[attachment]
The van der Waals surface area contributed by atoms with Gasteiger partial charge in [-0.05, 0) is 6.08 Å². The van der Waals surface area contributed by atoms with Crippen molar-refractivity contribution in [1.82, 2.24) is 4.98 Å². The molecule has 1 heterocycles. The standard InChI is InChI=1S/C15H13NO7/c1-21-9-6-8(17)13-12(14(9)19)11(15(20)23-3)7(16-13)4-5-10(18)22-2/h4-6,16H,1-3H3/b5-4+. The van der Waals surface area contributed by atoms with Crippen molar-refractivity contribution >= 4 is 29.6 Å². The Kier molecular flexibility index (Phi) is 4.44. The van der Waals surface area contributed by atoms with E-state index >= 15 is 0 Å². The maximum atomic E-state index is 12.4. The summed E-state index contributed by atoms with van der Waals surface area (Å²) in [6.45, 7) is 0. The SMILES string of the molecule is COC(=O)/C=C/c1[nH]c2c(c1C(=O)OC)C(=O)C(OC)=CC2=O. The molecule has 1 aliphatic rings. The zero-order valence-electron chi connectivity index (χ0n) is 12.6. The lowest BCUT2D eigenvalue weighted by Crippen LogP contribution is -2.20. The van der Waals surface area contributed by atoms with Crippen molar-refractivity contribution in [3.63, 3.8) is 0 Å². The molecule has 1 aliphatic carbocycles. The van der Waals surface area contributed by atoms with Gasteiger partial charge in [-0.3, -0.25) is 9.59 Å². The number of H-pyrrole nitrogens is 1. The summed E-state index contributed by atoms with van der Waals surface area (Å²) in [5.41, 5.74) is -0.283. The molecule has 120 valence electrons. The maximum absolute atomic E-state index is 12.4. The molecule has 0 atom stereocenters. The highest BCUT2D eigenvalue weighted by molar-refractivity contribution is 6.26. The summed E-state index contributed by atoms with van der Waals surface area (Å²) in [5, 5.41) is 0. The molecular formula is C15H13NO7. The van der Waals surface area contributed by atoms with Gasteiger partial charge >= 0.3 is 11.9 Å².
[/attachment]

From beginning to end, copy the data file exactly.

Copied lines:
The van der Waals surface area contributed by atoms with Gasteiger partial charge in [-0.05, 0) is 6.08 Å². The van der Waals surface area contributed by atoms with Crippen molar-refractivity contribution in [1.82, 2.24) is 4.98 Å². The molecule has 1 heterocycles. The standard InChI is InChI=1S/C15H13NO7/c1-21-9-6-8(17)13-12(14(9)19)11(15(20)23-3)7(16-13)4-5-10(18)22-2/h4-6,16H,1-3H3/b5-4+. The van der Waals surface area contributed by atoms with Crippen molar-refractivity contribution >= 4 is 29.6 Å². The Kier molecular flexibility index (Phi) is 4.44. The van der Waals surface area contributed by atoms with E-state index >= 15 is 0 Å². The maximum atomic E-state index is 12.4. The summed E-state index contributed by atoms with van der Waals surface area (Å²) in [6.45, 7) is 0. The SMILES string of the molecule is COC(=O)/C=C/c1[nH]c2c(c1C(=O)OC)C(=O)C(OC)=CC2=O. The molecule has 1 aliphatic rings. The zero-order valence-electron chi connectivity index (χ0n) is 12.6. The lowest BCUT2D eigenvalue weighted by Crippen LogP contribution is -2.20. The van der Waals surface area contributed by atoms with Crippen molar-refractivity contribution in [3.63, 3.8) is 0 Å². The molecule has 1 aliphatic carbocycles. The van der Waals surface area contributed by atoms with Gasteiger partial charge in [-0.3, -0.25) is 9.59 Å². The number of H-pyrrole nitrogens is 1. The summed E-state index contributed by atoms with van der Waals surface area (Å²) in [5.41, 5.74) is -0.283. The molecule has 120 valence electrons. The maximum absolute atomic E-state index is 12.4. The molecule has 0 atom stereocenters. The highest BCUT2D eigenvalue weighted by molar-refractivity contribution is 6.26. The summed E-state index contributed by atoms with van der Waals surface area (Å²) in [5, 5.41) is 0. The molecular formula is C15H13NO7. The van der Waals surface area contributed by atoms with Gasteiger partial charge >= 0.3 is 11.9 Å².